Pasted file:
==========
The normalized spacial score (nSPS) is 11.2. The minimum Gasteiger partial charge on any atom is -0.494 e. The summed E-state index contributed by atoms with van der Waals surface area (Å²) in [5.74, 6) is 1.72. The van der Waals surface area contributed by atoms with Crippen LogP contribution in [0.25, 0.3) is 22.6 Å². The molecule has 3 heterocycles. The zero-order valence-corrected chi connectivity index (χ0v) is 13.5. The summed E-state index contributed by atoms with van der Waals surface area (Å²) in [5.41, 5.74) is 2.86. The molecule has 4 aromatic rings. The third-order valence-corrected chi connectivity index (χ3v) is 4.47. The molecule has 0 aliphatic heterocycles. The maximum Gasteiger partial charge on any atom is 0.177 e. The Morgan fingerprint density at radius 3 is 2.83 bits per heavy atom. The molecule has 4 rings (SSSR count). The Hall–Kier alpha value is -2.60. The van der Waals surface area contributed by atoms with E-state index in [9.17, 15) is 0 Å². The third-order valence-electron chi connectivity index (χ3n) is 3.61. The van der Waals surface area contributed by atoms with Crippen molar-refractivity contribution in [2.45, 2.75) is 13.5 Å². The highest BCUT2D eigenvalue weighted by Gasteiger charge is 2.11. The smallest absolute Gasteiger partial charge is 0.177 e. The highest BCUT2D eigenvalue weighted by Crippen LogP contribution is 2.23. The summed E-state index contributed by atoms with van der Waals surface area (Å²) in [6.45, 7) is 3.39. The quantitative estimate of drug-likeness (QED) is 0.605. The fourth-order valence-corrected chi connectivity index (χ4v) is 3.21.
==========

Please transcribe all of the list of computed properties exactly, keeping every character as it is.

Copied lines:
The normalized spacial score (nSPS) is 11.2. The minimum Gasteiger partial charge on any atom is -0.494 e. The summed E-state index contributed by atoms with van der Waals surface area (Å²) in [5.74, 6) is 1.72. The van der Waals surface area contributed by atoms with Crippen LogP contribution in [0.25, 0.3) is 22.6 Å². The molecule has 3 heterocycles. The zero-order valence-corrected chi connectivity index (χ0v) is 13.5. The summed E-state index contributed by atoms with van der Waals surface area (Å²) in [5.41, 5.74) is 2.86. The molecule has 4 aromatic rings. The third-order valence-corrected chi connectivity index (χ3v) is 4.47. The molecule has 0 aliphatic heterocycles. The maximum Gasteiger partial charge on any atom is 0.177 e. The Morgan fingerprint density at radius 3 is 2.83 bits per heavy atom. The molecule has 4 rings (SSSR count). The Hall–Kier alpha value is -2.60. The van der Waals surface area contributed by atoms with E-state index in [9.17, 15) is 0 Å². The third-order valence-electron chi connectivity index (χ3n) is 3.61. The van der Waals surface area contributed by atoms with Crippen molar-refractivity contribution in [2.45, 2.75) is 13.5 Å². The highest BCUT2D eigenvalue weighted by Gasteiger charge is 2.11. The smallest absolute Gasteiger partial charge is 0.177 e. The highest BCUT2D eigenvalue weighted by Crippen LogP contribution is 2.23. The summed E-state index contributed by atoms with van der Waals surface area (Å²) in [6.45, 7) is 3.39. The quantitative estimate of drug-likeness (QED) is 0.605. The fourth-order valence-corrected chi connectivity index (χ4v) is 3.21.